Sometimes our clients’ desires work against them: They want commercial-grade stoves, requiring large rangehoods in their kitchens; they want inexpensive heating appliances, which often don’t have sealed combustion; and they choose furnishings and finishes that off-gas noxious chemicals into their homes. What’s a remodeler to do?
Michael Sauri, owner of TriVista USA, in Arlington, Va., says that he deals with the rangehood problem in many high-end projects. He renovates homes to be tight, but he needs to find make-up air to replace the air — as much as 1,200 cfm to 1,800 cfm — that large rangehoods can pull from a home, depressurizing it and causing furnaces, water heaters, and other combustion appliances to backdraft nasty gases.
Several green-building experts asked about this issue agreed that commercial cooktops are not intended for residential use, and there is no product out there that solves the problem. But it’s unlikely that clients will stop wanting large-scale cooking equipment.
Part of the solution might be to choose sealed combustion heating appliances. This type of equipment pulls in fresh outside air through a sealed pipe, and vents flue gases through another sealed pipe, virtually eliminating backdrafting.
When Michael Anschel’s Otogawa-Anschel Design + Build clients want “fancy high-end six-burner ranges,” the Minneapolis remodeler says he installs a large cooking hood fitted with a smaller blower that’s still within code. “Unless you’re the Iron Chef and you’re using all six burners at once and you’re frying salmon on three of them, there’s no reason to put a large-cfm blower unit on your vent hood,” he says.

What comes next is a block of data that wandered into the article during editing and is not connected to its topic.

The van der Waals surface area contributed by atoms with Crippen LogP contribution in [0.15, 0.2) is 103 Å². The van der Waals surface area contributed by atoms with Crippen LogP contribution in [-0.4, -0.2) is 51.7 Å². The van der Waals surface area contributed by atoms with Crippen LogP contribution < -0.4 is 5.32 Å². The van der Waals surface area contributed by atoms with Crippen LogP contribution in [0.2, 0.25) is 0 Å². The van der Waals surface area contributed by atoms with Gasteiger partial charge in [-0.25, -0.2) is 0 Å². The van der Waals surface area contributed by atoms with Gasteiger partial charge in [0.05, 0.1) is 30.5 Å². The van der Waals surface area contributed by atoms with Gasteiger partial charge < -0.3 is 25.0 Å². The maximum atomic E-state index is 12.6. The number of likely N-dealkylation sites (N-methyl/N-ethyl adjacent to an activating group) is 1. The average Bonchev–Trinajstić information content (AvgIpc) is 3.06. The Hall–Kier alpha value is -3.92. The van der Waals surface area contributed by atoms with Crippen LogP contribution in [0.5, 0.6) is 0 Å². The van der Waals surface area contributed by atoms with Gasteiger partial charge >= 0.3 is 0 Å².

Joking aside, finding healthy air for homeowners is more than a rangehood issue.
According to Environmental Protection Agency (EPA) studies, “indoor levels of pollutants may be two to five times — and occasionally more than 100 times — higher than outdoor pollutant levels.” It’s not only appliances that off-gas pollutants into homes; so do vinyl shower curtains, foam pads in furniture, carpet pads, paints, and cabinet glues.
Some toxic substances can be ventilated out of the house, such as VOCs (volatile organic compounds) in paints and chemicals in flexible vinyls, but substances like flame retardants that don’t give off an odor are more difficult to get rid of.
Designer Cindy Ojczyk, owner of Simply Green Design, in Minneapolis, suggests talking with clients about healthier material options. In addition to using high-performing low-VOC paints, she prefers to look for labels such as the Carpet and Rug Institute’s Green Label Plus; NAUF (No Added Urea Formaldehyde) for wood; CARB (California Air Resource Board) for products that have reduced formaldehyde; and Floor Score for resilient floors such as linoleum and vinyl.
In terms of air quality, though, Ojczyk says, “We can address formaldehyde all we want, but if carbon monoxide is leaking and you change the house in some way, you can put the homeowner at risk of death.”
TEST IT OUT
Anytime you insulate a house, you should do a “worst-case combustion spillage test,” Anschel says. It’s not required, but it’s a simple way to see if you’re putting your client at risk — and it will let you know whether you’ll need to replace appliances.
The new version of the U.S. Green Building Council’s LEED for Homes, which will be released later this year, requires make-up air. For help, consult ASHRAE (American Society of Heating, Refrigeration, and Air-Conditioning Engineers), which has a formula for whole-house ventilation (see sidebar).
Who rules the air depends on how proactive you are in studying indoor air quality issues and discussing them with clients. —Stacey Freed, senior editor, REMODELING.